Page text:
By JOHN P. WISE
One Great Season
I started thinking about this last week, then found myself in a lukewarm debate on Bleacher Report about how prestigious the Notre Dame coaching job is.
One dude called it the most prestigious position in the entire world, and it didn't sound like he was exaggerating.
I think that's a bit of a stretch, but it's certainly one of the plum jobs in all of sports. If you're winning, that is. If you're not, as Charlie Weis found out Monday, it's a bushel of sour, rotten, brown apples.
Last week, in between gobbles, I wondered how I'd prefer to earn a living if my choices were:
Notre Dame football coach
Kentucky basketball coach
Now, before you sign up to play QB for Dallas, with its acclaim, adulation, and endless supply of beautiful women, take an objective look at the four jobs above.
Look beyond the material possibilities and really consider which job you think would give you the best combination of a challenging and rewarding work environment, the best opportunity for success, the mental health and happiness for you and your family, and whatever other factors that key into your decisions to pursue certain jobs.
Notre Dame Football Coach
Growing up in Ohio, I loved the Buckeyes, but the college I heard about most after OSU was Notre Dame.
The Irish have long been the most scrutinized college football team in America, regardless of whether good news, bad news, or no news is coming out of South Bend. That type of microscope, coupled with pressure from the media, the university, alums, Catholics, fans, and to a degree NBC, among other sources, is not for the squeamish.
Could you handle it?
Kentucky Basketball Coach
The microscope, pressure, and expectations here are similar to those at Notre Dame. These are high-profile gigs on a national level, but because, in either position, your office is in small-town, Middle America, you are the biggest of fish in the smallest of puddles.
The likelihood that you'll own Lexington if you do the job right is stronger than the likelihood you'll own South Bend, where a 10-2 record would have saved Weis' job, but still left many whimpering about those two losses.
You are in charge of the most celebrated franchise in all of sports. Your team has won more championships than any other. Your logo, your history, and your pinstripes are as intimidating as they are famous.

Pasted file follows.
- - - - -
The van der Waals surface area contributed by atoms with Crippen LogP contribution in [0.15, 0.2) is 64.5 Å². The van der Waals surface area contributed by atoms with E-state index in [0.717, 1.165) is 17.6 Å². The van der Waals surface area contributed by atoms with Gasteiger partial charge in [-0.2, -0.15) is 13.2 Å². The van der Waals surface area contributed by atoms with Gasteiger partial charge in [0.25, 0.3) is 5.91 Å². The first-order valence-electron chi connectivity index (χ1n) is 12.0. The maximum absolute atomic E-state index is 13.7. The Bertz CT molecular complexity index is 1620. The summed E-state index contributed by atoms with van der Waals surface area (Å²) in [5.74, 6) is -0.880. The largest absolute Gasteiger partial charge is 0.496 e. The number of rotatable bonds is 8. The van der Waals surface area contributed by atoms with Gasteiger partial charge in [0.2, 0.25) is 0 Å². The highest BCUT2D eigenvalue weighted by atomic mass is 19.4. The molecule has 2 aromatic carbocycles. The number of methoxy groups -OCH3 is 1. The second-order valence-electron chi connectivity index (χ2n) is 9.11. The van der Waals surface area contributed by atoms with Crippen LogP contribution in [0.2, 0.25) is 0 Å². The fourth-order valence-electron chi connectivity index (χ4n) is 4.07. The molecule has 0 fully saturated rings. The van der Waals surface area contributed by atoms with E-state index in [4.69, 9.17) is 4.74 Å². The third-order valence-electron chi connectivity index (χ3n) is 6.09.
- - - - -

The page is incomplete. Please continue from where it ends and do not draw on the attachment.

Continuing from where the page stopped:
You've retired more jerseys than most teams have won World Series. Your owners will buy you as many gourmet groceries as you need, you just need to cook the dinner and tolerate some occasional interference in the kitchen.
You also must answer to a relentless band of reporters, each of whom will leave no garbage can lid unturned in the world's largest media market, trying to make a story out of nothing. Do not underestimate the impact that will have on your ability to live your daily life.
There seem to be two key requirements for this job: Be great, and be a savvy PR guy. Roger Staubach and Troy Aikman fulfilled those demands perfectly and they are in the NFL Hall of Fame.
Tony Romo, who many felt just two years ago was the next Brett Favre, will be known only for his off-field dalliances until he wins his first playoff game. Once he does that? He'll just need to win a Super Bowl or three.
No doubt there are many perks to the gig, but the everything's-bigger-in-Texas approach especially applies to the expectations and the pressure.
If I had to pick, I'd take the Kentucky basketball job.
I think the fewer people you have to coach and supervise, the more likely you are to have success that derives directly from your teaching, which would give me the most professional satisfaction. Also in a smaller circle, you're less likely to have one of your own find himself in some sort of off-field controversy, which sadly, would be a very real concern for me.
Lexington and South Bend are smaller towns, but I prefer the horse country in Kentucky, and I wouldn't feel the guilt of an entire religious denomination if I had unprotected, premarital, adulterous sex with Ashley Judd.
Finally, and I think most importantly, I'd much rather coach a team in the Final Four than risk botching the hold on a game-winning field goal attempt in an NFL playoff game.